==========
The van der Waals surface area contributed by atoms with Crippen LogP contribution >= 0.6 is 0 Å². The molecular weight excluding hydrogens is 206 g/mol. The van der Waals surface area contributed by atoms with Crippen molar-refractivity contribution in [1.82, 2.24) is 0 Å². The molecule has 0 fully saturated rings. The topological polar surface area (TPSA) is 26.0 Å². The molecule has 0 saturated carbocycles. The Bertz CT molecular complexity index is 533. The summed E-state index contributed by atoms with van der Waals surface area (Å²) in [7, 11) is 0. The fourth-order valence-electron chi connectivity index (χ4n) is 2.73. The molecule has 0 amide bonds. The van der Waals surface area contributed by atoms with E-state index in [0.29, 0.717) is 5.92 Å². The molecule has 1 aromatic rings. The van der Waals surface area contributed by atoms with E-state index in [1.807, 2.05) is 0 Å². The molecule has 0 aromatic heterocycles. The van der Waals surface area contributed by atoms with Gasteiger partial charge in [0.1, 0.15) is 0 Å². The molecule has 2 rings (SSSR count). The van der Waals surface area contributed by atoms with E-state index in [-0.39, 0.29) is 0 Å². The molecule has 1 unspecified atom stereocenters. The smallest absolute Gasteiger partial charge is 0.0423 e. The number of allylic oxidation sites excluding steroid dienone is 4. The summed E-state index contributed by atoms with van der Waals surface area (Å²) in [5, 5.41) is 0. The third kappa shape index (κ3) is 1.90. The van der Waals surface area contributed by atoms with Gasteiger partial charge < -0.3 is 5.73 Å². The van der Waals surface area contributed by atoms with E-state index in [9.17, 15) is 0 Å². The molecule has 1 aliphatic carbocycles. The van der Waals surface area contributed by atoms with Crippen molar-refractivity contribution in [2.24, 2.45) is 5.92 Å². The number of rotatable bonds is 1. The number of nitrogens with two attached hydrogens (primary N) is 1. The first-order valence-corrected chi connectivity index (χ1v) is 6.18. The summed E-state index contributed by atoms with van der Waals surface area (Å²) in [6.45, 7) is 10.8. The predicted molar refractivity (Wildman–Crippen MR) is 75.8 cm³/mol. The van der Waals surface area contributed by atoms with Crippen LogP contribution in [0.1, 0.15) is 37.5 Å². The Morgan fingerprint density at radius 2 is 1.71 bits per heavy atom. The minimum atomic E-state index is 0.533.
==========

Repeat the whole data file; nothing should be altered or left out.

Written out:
The van der Waals surface area contributed by atoms with Crippen LogP contribution >= 0.6 is 0 Å². The molecular weight excluding hydrogens is 206 g/mol. The van der Waals surface area contributed by atoms with Crippen molar-refractivity contribution in [1.82, 2.24) is 0 Å². The molecule has 0 fully saturated rings. The topological polar surface area (TPSA) is 26.0 Å². The molecule has 0 saturated carbocycles. The Bertz CT molecular complexity index is 533. The summed E-state index contributed by atoms with van der Waals surface area (Å²) in [7, 11) is 0. The fourth-order valence-electron chi connectivity index (χ4n) is 2.73. The molecule has 0 amide bonds. The van der Waals surface area contributed by atoms with E-state index in [0.29, 0.717) is 5.92 Å². The molecule has 1 aromatic rings. The van der Waals surface area contributed by atoms with E-state index in [1.807, 2.05) is 0 Å². The molecule has 0 aromatic heterocycles. The van der Waals surface area contributed by atoms with Gasteiger partial charge in [0.1, 0.15) is 0 Å². The molecule has 2 rings (SSSR count). The van der Waals surface area contributed by atoms with E-state index in [-0.39, 0.29) is 0 Å². The molecule has 1 unspecified atom stereocenters. The smallest absolute Gasteiger partial charge is 0.0423 e. The number of allylic oxidation sites excluding steroid dienone is 4. The summed E-state index contributed by atoms with van der Waals surface area (Å²) in [5, 5.41) is 0. The third kappa shape index (κ3) is 1.90. The van der Waals surface area contributed by atoms with Gasteiger partial charge < -0.3 is 5.73 Å². The van der Waals surface area contributed by atoms with E-state index in [9.17, 15) is 0 Å². The molecule has 1 aliphatic carbocycles. The van der Waals surface area contributed by atoms with Crippen molar-refractivity contribution in [2.24, 2.45) is 5.92 Å². The number of rotatable bonds is 1. The number of nitrogens with two attached hydrogens (primary N) is 1. The first-order valence-corrected chi connectivity index (χ1v) is 6.18. The summed E-state index contributed by atoms with van der Waals surface area (Å²) in [6.45, 7) is 10.8. The predicted molar refractivity (Wildman–Crippen MR) is 75.8 cm³/mol. The van der Waals surface area contributed by atoms with Crippen LogP contribution in [0.1, 0.15) is 37.5 Å². The Morgan fingerprint density at radius 2 is 1.71 bits per heavy atom. The minimum atomic E-state index is 0.533.